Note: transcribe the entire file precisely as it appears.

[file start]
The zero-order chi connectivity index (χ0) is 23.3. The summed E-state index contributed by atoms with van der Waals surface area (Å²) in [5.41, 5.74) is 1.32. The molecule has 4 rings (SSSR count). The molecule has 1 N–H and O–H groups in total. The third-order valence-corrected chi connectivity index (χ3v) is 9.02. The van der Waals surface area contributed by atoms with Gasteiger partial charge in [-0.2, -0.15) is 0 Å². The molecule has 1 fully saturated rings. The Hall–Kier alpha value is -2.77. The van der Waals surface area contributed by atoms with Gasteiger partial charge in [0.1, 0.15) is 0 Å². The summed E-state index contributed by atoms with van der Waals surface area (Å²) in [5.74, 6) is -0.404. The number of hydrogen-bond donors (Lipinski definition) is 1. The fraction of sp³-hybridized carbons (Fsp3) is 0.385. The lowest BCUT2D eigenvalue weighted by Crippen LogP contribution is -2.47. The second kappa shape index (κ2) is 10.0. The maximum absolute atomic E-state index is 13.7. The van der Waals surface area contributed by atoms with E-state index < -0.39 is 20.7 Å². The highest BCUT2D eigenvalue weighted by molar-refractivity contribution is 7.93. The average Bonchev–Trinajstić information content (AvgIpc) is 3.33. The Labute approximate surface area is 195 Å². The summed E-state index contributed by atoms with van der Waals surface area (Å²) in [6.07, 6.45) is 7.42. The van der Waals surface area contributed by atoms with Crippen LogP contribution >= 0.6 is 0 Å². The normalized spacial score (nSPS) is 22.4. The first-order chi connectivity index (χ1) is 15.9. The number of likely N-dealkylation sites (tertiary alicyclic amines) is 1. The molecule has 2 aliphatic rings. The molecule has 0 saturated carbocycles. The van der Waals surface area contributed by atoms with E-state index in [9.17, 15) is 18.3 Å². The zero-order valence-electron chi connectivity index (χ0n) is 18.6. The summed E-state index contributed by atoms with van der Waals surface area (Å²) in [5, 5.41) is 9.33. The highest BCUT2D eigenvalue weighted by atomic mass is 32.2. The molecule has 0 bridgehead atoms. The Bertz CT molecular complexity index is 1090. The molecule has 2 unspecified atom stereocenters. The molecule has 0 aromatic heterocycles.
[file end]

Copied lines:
The zero-order chi connectivity index (χ0) is 23.3. The summed E-state index contributed by atoms with van der Waals surface area (Å²) in [5.41, 5.74) is 1.32. The molecule has 4 rings (SSSR count). The molecule has 1 N–H and O–H groups in total. The third-order valence-corrected chi connectivity index (χ3v) is 9.02. The van der Waals surface area contributed by atoms with Gasteiger partial charge in [-0.2, -0.15) is 0 Å². The molecule has 1 fully saturated rings. The Hall–Kier alpha value is -2.77. The van der Waals surface area contributed by atoms with Gasteiger partial charge in [0.1, 0.15) is 0 Å². The summed E-state index contributed by atoms with van der Waals surface area (Å²) in [5.74, 6) is -0.404. The number of hydrogen-bond donors (Lipinski definition) is 1. The fraction of sp³-hybridized carbons (Fsp3) is 0.385. The lowest BCUT2D eigenvalue weighted by Crippen LogP contribution is -2.47. The second kappa shape index (κ2) is 10.0. The maximum absolute atomic E-state index is 13.7. The van der Waals surface area contributed by atoms with E-state index < -0.39 is 20.7 Å². The highest BCUT2D eigenvalue weighted by molar-refractivity contribution is 7.93. The average Bonchev–Trinajstić information content (AvgIpc) is 3.33. The Labute approximate surface area is 195 Å². The summed E-state index contributed by atoms with van der Waals surface area (Å²) in [6.07, 6.45) is 7.42. The van der Waals surface area contributed by atoms with Crippen LogP contribution >= 0.6 is 0 Å². The normalized spacial score (nSPS) is 22.4. The first-order chi connectivity index (χ1) is 15.9. The number of likely N-dealkylation sites (tertiary alicyclic amines) is 1. The molecule has 2 aliphatic rings. The molecule has 0 saturated carbocycles. The van der Waals surface area contributed by atoms with E-state index in [9.17, 15) is 18.3 Å². The zero-order valence-electron chi connectivity index (χ0n) is 18.6. The summed E-state index contributed by atoms with van der Waals surface area (Å²) in [5, 5.41) is 9.33. The highest BCUT2D eigenvalue weighted by atomic mass is 32.2. The molecule has 0 bridgehead atoms. The Bertz CT molecular complexity index is 1090. The molecule has 2 unspecified atom stereocenters. The molecule has 0 aromatic heterocycles.